This section has examined some speculative models advanced by Zorkoczy (1966), Reichardt (1964), and Fukushima (1969) that have attempted to describe certain aspects of feature extraction observed in vertebrate and insect visual systems. Zorkoczy's models are particularly interesting because he introduces the basis for spatiotemporal filters that respond to an object's shape as well as its velocity. The use of a delay between signals from adjacent receptors appears as a recurrent theme in many other visual receptor array models exhibiting DS. Indeed, Reichardt's basic neural correlator model (see Figure 7.1-8), used to describe insect optomotor responses not only uses delays, but also signal multiplication. (A review of DS models can be found in Kien, 1975.)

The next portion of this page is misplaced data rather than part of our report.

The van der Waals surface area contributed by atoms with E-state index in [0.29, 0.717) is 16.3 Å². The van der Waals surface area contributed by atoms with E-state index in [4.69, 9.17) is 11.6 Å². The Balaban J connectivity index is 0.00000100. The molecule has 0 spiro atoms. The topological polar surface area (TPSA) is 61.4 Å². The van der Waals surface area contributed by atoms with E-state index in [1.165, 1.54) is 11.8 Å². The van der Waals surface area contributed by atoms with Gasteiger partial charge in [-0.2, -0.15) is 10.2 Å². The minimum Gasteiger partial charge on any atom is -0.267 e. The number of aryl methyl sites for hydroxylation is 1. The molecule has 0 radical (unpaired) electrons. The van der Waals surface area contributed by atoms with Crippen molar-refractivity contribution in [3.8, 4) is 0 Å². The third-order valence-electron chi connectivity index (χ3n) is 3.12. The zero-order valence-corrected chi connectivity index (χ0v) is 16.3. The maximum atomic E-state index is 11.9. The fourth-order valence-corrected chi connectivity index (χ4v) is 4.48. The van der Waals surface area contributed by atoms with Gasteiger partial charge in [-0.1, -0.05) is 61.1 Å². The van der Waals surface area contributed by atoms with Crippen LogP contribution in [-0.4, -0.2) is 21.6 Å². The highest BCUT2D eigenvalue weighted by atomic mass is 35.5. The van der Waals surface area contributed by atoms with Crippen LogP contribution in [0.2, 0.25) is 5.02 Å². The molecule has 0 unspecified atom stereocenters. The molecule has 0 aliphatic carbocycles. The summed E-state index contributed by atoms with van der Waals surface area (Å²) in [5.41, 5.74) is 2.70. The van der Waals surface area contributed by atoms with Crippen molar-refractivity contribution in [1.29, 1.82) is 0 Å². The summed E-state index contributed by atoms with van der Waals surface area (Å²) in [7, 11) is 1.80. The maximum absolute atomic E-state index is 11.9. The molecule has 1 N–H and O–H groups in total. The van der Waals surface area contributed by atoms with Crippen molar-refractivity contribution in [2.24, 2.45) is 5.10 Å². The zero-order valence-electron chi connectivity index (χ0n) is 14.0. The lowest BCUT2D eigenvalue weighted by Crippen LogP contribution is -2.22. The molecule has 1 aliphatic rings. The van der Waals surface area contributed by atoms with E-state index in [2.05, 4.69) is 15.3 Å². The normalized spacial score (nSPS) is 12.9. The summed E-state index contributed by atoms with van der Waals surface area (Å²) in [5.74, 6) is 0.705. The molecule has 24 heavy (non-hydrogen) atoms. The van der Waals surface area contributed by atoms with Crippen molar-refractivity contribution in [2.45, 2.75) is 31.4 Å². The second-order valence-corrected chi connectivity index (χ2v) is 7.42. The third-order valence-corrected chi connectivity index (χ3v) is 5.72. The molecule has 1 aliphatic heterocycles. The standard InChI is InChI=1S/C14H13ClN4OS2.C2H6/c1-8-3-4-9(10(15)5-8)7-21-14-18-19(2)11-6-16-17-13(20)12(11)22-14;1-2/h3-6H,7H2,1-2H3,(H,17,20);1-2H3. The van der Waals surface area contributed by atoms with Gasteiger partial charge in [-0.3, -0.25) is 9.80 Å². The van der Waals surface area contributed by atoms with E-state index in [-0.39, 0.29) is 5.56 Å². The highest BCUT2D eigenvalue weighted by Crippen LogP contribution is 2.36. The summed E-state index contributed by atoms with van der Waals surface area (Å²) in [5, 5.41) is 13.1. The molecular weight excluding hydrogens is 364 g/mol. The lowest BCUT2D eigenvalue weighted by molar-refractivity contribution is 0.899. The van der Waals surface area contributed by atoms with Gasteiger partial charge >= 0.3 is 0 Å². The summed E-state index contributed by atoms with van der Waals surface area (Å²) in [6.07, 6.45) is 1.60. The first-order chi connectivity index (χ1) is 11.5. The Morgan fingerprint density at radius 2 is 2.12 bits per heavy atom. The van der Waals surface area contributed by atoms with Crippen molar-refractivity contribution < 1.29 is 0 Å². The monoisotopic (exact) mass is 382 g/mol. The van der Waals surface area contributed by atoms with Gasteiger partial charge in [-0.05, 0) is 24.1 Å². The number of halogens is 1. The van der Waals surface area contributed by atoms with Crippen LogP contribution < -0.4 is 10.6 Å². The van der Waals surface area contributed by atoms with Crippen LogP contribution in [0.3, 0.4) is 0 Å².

Fukushima's pattern recognition models work on static, nonmoving objects. They are based on the neural equivalents of Fourier optic image processors. Continuous equivalents of discrete weighting functions are convolved with signals in a sequence of planes to extract an object's features such as straight lines at some angle to a reference axis (such as vertical).
While these models may appear simple, they laid the groundwork for and were the basis of subsequent innovations in machine vision and visual signal processing by artificial neural networks (ANNs).
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